June 20, 2023

Photo Essay: A Department Store Founder's Cliffside Summer Estate, Now The Neighborhood Church

One hundred years ago—on June 17, 1923—a real estate rally helped form what became known as the development of the Palos Verdes Peninsula, which is now comprised of four cities (Palos Verdes Estates, Rancho Palos Verdes, Rolling Hills, and Rolling Hills Estates). 

To celebrate, a bunch of cultural institutions, landmarks, historic sites, and other local attractions threw open their doors to visitors this past weekend, as part of "Doors Open Peninsula." 

My second stop of the day turned out to be one of the best: The Neighborhood Church, located in the former Haggarty House on Paseo del Mar in PVE. 

Built primarily from 1927 to 1928, it was the private summer estate of department store magnate J.J. Haggarty, of Haggarty's in Downtown Los Angeles. 

Designed like a Mediterranean villa by Italian architect Armand Monaco, its single-story, horizontal footprint continued to expand with an addition completed in the early 1930s—shortly before the Depression toppled Haggarty's clothing retail business, forcing him to sell the house.

That wing is now used for church offices. 

But a lot of the original ornate details, like the copper drainage pipes, remain. 

Inside the front door of the former home, the vaulted entrance hall now acts as a vestibule (or narthex) for the church. Its ceiling fresco was hand-painted onto canvas by muralist A.E. Disi and then hung in place. 

The trapezoidal stained glass skylight by Judson Studios is original, although the ecclesiastical windows (including clerestory windows) throughout the structure were added later.

A spiral staircase with a wrought-iron railing leads up to the cupola/tower, which doesn't currently house any bells (but rather speakers to amplify the music from a carillon inside). A cross was added to the top once the church took over in 1950.

You can find Haggarty's initials "JJH" throughout the estate, from wrought iron gates to a stone crest above the front door.
The church's main sanctuary was once Haggarty's Grand Salon...

...and still features original pegasus sconces...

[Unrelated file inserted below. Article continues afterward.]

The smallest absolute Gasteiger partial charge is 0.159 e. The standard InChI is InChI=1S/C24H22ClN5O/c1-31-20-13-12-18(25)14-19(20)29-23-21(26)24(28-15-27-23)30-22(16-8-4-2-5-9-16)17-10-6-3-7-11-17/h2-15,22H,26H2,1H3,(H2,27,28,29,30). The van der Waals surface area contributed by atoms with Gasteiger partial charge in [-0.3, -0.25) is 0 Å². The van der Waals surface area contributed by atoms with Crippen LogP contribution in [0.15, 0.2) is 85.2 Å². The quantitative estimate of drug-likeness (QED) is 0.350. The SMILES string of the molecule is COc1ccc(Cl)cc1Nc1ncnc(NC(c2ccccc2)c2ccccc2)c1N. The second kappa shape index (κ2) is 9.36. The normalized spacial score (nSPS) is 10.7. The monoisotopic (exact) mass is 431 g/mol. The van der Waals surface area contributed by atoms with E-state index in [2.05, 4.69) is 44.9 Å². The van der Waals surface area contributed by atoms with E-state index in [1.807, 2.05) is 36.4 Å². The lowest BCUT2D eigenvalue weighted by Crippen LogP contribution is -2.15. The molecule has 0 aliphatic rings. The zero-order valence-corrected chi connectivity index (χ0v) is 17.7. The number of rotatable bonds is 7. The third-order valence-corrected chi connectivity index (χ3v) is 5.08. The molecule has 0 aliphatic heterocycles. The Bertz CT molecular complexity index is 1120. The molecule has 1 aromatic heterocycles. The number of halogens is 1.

...and another painted ceiling (also made of canvas). 

The original fireplace now hides behind a Glatter-Götz pipe organ, dedicated in 1999.
Next to the Haggarty's former living room is the former dining room...

...there's a smaller chapel, featuring the church's original wooden altar circa 1950...
...a painted, barrel-vaulted ceiling...

...and a mantel made of crushed Palos Verdes stone. 

Down a long hallway, adorned by original star-shaped lighting fixtures...

...there's the former solarium and bedrooms, now mostly used for offices...

...another Judson Studios skylight...

...and the green-tiled former master bathroom, now used as a kitchen. 

Reportedly, though, the Haggartys didn't spend much time in PVE—preferring to stay in LA's West Adams neighborhood, at their mansion known as "Castle York" (now demolished).

They did, however, invest a lot of time, effort, and money into their summer getaway—even commissioning the landscape to be designed by the famed Olmsted Brothers.

Part of the Olmsteds' design included a water feature lined with local rock—which is still extant, although railings have been added to the curved bridge that crosses over the top. 

The grassy lawn has been replaced by artificial turf...

...and all that remains of the seaside swimming pool is a lone strip of tile. 
The subterranean pool house isn't open to the public—except its patio now functions as the Sea Cliff Memorial, commemorating those whose ashes have been scattered from this very bluff. (There are a lot of them!)

A 30-feet-thick seawall built by Haggarty remains, but his long, private pier is long gone (except for a few pylons visible at low tide).

A water wheel used to spin near an ornamental rock feature at the cliff...

...and a grotto made of volcanic rock now serves as the manger during the church's annual Christmas pageant. 

For historic photos and some more backstory, visit the Daily Breeze.
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